The Capitol Dome

Summer 2012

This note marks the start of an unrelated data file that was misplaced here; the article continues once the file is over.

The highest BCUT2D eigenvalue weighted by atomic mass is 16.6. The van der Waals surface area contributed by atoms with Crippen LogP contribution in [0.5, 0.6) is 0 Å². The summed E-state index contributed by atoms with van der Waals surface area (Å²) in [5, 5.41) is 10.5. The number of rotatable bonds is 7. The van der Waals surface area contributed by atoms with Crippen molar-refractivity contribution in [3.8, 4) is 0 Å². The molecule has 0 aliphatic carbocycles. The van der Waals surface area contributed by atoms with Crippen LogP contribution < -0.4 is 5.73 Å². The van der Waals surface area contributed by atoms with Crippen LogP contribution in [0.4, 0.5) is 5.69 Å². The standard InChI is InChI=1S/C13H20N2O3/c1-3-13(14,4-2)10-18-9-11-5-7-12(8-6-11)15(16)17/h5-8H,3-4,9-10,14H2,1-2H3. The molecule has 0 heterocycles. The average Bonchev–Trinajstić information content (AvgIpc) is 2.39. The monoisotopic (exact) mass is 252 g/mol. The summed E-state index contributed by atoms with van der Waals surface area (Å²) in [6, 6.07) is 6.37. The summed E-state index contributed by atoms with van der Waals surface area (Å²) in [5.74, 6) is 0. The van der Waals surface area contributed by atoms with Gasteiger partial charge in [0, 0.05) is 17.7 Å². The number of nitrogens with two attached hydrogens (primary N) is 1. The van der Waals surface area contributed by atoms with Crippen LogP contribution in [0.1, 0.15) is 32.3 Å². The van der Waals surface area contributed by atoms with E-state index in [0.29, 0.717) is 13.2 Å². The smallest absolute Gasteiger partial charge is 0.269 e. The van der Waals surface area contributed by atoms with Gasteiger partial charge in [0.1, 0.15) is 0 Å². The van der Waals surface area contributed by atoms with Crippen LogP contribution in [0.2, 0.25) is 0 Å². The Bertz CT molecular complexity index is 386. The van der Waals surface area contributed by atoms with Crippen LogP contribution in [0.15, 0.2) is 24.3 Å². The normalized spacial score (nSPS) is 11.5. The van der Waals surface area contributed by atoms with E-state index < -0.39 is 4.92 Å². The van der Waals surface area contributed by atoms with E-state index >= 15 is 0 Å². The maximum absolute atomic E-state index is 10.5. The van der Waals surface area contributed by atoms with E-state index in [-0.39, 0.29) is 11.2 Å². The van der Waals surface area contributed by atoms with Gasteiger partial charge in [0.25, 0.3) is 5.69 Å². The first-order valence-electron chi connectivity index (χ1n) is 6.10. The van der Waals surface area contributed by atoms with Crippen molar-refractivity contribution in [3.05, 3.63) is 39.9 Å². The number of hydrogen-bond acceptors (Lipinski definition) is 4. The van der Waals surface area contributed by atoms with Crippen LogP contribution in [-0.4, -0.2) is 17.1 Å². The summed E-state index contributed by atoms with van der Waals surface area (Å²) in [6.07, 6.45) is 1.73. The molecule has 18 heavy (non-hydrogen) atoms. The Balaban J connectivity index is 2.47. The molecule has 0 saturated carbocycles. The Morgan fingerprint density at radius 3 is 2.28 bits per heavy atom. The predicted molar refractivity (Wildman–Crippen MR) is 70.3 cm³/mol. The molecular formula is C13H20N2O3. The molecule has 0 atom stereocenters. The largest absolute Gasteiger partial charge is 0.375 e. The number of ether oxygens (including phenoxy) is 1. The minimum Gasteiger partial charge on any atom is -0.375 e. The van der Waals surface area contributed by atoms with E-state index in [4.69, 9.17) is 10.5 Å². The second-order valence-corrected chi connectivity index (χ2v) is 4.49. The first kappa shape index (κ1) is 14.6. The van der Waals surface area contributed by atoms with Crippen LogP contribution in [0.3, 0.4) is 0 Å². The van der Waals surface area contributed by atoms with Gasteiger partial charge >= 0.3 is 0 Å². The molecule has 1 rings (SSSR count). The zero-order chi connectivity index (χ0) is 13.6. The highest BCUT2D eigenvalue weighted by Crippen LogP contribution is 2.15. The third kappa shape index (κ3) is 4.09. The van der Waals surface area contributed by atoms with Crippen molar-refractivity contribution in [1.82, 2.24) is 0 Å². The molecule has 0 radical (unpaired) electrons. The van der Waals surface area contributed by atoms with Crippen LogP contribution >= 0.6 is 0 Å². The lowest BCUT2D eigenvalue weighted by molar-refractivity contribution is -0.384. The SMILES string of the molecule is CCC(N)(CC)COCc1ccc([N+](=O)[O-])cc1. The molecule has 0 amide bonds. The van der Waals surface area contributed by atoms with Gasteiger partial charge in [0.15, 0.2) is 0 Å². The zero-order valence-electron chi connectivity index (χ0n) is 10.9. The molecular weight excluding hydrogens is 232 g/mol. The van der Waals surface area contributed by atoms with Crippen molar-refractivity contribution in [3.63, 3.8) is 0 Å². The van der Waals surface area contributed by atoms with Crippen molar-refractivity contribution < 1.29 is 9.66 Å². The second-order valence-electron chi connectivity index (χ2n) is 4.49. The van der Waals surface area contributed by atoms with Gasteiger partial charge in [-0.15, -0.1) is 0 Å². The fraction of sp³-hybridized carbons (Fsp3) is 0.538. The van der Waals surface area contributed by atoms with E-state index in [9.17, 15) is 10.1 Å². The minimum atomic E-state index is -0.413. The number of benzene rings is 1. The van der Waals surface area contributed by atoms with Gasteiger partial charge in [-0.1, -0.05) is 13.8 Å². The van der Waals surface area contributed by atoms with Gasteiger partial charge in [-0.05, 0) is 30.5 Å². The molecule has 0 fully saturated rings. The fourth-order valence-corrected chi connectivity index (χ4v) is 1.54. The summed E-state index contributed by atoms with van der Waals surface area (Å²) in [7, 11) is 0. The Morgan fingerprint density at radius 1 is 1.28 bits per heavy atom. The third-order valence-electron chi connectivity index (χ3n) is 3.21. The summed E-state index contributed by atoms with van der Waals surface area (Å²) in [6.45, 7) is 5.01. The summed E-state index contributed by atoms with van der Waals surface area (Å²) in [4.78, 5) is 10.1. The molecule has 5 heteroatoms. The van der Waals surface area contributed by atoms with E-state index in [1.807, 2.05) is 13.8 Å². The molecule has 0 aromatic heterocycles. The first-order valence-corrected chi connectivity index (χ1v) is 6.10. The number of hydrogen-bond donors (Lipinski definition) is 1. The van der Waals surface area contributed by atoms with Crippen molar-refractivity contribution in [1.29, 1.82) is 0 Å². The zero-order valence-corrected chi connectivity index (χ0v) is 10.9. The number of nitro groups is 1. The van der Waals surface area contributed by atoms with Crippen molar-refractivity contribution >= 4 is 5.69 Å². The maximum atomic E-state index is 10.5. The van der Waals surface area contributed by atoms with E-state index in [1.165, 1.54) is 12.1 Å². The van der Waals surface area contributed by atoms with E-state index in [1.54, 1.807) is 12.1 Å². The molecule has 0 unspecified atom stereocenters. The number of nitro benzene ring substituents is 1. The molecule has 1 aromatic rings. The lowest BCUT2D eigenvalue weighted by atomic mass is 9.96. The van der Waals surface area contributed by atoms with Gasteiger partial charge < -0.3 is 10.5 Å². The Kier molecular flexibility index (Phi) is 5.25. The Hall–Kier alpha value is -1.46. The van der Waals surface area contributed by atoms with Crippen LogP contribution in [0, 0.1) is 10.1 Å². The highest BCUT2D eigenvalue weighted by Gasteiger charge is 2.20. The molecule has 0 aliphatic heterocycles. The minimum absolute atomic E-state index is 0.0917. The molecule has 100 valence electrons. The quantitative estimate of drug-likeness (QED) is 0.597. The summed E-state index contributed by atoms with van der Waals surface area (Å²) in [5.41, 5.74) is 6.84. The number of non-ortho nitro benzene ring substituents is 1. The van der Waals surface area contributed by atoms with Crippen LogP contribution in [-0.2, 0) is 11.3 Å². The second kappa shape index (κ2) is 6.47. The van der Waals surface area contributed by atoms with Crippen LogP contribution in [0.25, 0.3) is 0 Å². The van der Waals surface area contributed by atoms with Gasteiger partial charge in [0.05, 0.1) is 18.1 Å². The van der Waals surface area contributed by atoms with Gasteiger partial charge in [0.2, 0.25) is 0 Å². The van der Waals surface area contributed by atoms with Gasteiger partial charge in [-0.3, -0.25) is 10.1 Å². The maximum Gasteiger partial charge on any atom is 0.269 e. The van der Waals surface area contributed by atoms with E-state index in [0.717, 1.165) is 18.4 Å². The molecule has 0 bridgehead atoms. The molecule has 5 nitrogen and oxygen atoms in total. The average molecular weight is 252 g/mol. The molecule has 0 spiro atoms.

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THE CAPITOL DOME BOOKSHELF New&Noteworthy Books on Congressional and Capitol History The U.S. Capitol Historical Society is initiating a feature presenting newly published books on congressional or Capitol history that are worthy of the attention of our readers. If you have a recommendation for a book to add to the Capitol Dome bookshelf, please contact us at Books should be nonfiction, pertain to the history of the Capitol or Congress, and have been published within the last two years. JIMBENDAT Democracy's Big Day: The Inauguration of Our President, 1789-2013 (Bloomington, Ind.: iUniverse, Inc., 2012), 200 pp., hardcover, $24.95; softcover, $14.95; ebook, $3.95. EVER WONDERED WHICH PRESIDENTIAL inauguration featured an official peanut pitcher? Probably not, but you'll learn the answer in this newest edition of an indispensable guide to presidential inaugurations. Next January the President-electwill take the oath of office on the steps of the west front of the Capitol, weather and all other circumstances permitting. That simple ceremony is all that the Constitution requires; however, as Jim Bendat's engaging, thoroughly researched survey of inauguration day reveals, there is much more revealing pageantry, pomp, and political imagery on display in democracy's big day. Reading this book will help you put the 2013 inauguration in histori- cal perspective. Organized in five sections, the book begins with vignettes of the prelimi- nary morning preparations as the outgoing President and the President- elect meet at the White House and 46 THE CAPITOL DOME ride together to the Capitol for the swearing-in ceremony. The following three sections deal with the ceremony, the inaugural parade, and the inaugural balls that round out the day. The final section deals with some of the atypical i n a u g u r a t i o n s occasioned by the deaths, assassinations, or resignation of sitting Presidents. The book concludes with an extremely useful chart that details the inaugural sites, the person who administered the oath, the weather, the number of inaugural balls, and a category of notable aspects of each inauguration. There are several books about presi- dential inaugurations; this inmy opinion is the best, most concise, and most useful. Not only does the author write in an accessible style, he also carefully and thoroughly researches his material in the primary sources. For example, it has often been related that President George Washington established the precedent of adding the phrase "So help me God" at the conclusion of the presidential oath. But as Bendat writes, "There are no contemporary accounts indicating that Washington actually said 'So helpmeGod'" (26). And, moreover, far from establishing a precedent, except for Chester A. Arthur in 1881, there is no evidence any subsequent President added the phrase until Franklin Delano Roosevelt in 1933, which did set a precedent followed by every President thereafter. Oh, yes, which presidential inaugu- ration had an official peanut pitcher?— Jimmy Carter' s in 1977, of course (145-46). ~Reviewed by Donald R. Kennon SUMMER 2012

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